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Poem: Praying

Hadiyyah Kuma

Part of the "What does being Muslim Indo-Caribbean mean to you?" Series


God as presented in the mass of an airplane

God as in a blank apartment, open windows

Blank 8x11 paper, no wrinkles

No grids or silly blue lines

Nothing separated

God as in imminent death, risk of exposure,

Precautions, liabilities, fines for touching other people

God as longing still to be touched

As pretending there is a body in your bed the size of you

God as in waiting for shuffling in the hallway to signal a homecoming

God as home

God as the absence of losing

God as absentminded thudding

Various neighbours coming back from sad places

Dark places

Glowing places

Cubicles, concerts, bars

God as waiting still

As grandma’s soft oh Allah as she rises from the couch

God as Oh Allah

Oh Allah as pressing like on a photo of my cousin in the meantime

His boy body in a mesh crop-top

Oh Allah as a family secret, as a social one, as a private Instagram account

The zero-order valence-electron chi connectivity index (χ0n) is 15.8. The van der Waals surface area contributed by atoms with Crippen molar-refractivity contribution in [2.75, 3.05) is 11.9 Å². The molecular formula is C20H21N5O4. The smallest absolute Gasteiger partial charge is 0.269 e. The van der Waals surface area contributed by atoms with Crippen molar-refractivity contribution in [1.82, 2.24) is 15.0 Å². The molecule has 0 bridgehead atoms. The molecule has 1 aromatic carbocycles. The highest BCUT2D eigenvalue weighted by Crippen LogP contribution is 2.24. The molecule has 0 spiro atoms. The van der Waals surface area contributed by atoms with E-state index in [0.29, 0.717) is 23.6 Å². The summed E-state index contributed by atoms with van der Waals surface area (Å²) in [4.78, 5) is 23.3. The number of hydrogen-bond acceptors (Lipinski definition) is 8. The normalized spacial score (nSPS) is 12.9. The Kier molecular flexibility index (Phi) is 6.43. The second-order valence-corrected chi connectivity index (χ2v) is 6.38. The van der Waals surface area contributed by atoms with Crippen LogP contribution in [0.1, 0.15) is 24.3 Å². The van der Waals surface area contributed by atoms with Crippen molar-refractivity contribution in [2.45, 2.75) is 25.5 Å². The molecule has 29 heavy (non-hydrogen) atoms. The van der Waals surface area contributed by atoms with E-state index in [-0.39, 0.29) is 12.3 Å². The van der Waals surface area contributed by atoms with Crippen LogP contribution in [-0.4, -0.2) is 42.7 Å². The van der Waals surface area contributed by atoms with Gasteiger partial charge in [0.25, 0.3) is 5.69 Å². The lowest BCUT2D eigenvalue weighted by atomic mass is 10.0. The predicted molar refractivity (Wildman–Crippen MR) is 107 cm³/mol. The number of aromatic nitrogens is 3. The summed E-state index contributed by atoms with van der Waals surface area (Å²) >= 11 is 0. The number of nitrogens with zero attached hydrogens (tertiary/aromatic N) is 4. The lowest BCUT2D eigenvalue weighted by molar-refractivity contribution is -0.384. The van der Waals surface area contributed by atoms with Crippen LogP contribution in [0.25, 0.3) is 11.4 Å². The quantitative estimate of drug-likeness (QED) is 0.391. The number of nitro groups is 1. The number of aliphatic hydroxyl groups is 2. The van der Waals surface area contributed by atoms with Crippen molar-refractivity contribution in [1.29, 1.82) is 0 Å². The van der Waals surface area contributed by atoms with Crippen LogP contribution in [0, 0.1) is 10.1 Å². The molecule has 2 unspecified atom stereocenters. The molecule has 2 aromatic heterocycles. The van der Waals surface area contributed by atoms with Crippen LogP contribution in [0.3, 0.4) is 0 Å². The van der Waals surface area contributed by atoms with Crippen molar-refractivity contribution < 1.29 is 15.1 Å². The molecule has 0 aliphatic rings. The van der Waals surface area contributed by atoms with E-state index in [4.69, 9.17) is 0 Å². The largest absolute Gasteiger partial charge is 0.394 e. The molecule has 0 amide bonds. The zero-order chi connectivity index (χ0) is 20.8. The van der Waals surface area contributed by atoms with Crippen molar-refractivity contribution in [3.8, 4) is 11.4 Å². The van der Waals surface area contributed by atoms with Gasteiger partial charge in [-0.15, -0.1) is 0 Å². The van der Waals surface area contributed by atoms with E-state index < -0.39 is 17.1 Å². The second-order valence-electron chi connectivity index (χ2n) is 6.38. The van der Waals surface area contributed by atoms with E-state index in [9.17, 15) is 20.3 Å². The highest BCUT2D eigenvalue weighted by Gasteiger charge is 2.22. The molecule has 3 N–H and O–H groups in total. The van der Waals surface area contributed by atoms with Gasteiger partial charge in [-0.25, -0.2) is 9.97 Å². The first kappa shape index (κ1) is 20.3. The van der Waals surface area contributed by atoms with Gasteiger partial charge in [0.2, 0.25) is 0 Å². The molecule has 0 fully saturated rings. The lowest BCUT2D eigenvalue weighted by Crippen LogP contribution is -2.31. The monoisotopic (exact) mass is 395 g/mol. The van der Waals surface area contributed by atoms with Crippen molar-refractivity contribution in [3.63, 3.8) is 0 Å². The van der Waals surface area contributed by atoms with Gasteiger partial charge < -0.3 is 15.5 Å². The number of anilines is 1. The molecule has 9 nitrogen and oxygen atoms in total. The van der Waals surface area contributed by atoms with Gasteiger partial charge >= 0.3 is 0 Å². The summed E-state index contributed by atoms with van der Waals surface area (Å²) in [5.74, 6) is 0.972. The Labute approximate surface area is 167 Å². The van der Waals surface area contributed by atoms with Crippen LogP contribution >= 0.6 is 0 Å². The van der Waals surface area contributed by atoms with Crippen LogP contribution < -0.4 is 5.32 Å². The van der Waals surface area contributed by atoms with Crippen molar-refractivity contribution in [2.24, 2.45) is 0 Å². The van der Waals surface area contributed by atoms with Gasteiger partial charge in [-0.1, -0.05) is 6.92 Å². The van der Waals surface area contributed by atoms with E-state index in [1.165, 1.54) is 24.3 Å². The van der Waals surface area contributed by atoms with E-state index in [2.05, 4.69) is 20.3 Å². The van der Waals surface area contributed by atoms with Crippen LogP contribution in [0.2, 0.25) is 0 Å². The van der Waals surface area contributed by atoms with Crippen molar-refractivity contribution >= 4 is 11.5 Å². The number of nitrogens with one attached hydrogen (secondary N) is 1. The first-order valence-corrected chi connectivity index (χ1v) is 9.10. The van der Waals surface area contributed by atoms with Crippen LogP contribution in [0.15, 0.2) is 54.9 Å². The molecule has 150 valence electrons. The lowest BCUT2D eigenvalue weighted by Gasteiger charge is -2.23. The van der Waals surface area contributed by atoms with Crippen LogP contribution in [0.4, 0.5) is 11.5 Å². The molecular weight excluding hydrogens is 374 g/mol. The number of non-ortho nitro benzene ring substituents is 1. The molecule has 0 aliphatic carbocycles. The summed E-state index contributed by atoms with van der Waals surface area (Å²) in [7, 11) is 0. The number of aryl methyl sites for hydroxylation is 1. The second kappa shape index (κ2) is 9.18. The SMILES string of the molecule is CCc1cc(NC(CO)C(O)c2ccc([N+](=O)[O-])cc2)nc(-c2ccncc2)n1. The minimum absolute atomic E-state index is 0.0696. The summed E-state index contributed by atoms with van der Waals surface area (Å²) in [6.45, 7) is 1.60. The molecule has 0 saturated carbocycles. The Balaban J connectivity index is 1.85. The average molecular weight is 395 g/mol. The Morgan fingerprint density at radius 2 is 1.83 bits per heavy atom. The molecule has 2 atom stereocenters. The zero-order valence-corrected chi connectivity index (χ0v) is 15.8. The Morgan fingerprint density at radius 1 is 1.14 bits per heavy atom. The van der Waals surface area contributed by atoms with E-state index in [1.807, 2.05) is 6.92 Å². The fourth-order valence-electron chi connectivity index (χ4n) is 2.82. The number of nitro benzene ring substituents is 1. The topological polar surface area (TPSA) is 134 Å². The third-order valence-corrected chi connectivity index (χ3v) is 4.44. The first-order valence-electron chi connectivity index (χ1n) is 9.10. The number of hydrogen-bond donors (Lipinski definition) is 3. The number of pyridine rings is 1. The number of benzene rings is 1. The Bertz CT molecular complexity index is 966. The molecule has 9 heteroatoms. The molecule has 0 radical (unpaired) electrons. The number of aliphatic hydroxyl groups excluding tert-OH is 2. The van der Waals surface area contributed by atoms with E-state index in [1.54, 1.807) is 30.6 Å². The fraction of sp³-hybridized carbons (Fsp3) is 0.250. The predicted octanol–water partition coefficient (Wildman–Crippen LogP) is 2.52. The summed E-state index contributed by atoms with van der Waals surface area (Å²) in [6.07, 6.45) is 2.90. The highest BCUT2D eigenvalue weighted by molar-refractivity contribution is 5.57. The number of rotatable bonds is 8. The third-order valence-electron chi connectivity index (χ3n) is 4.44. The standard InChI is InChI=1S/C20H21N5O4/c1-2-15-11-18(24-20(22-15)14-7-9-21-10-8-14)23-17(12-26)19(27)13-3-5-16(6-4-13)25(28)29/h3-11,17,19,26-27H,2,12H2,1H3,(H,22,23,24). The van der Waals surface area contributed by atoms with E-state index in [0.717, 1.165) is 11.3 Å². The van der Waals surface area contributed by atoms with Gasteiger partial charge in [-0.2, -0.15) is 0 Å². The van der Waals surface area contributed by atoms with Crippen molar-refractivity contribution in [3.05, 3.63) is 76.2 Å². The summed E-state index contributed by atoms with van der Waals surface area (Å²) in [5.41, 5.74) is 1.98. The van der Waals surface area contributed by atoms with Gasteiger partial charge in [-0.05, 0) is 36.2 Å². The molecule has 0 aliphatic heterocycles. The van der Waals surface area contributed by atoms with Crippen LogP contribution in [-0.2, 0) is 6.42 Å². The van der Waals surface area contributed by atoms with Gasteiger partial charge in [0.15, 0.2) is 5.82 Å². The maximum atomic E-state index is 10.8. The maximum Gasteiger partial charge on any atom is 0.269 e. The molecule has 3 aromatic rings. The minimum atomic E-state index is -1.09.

God as closing the goddamn app as a door heaves open

God as dark mode, as bed

As the dark project of fading laughter

As Allah’s mercy

As the sunlight that changes the face of the enterer as she enters

The gardener as they garden

The band as they endeavor to awe

The prayer as she prays

The humans as they human as they bend

My tension with God is heightened in various situations. There are times when I am afraid of consequences, or afraid of others. Much of being young is about keeping secrets. This poem comes to the realization that these secrets are not sin, and Allah is not without mercy.

Hadiyyah Kuma is a 20-year-old Indo-Guyanese writer and sociology student from Toronto. Her work seeks to examine rest and pleasure under capitalism, gentrification, platonic intimacy, and Anxiety. Her poems, essays, and fiction have been published in places like The Rumpus, Yes Poetry, The Hart House Review, and GUTS magazine. Her debut chapbook, ‘tired, but not spectacularly,’ was released in 2019 by the Soapbox Press.

The views in this article reflect the lived experiences and positionality of this author based on the intersections of what being both Muslim and Indo-Caribbean means to them.


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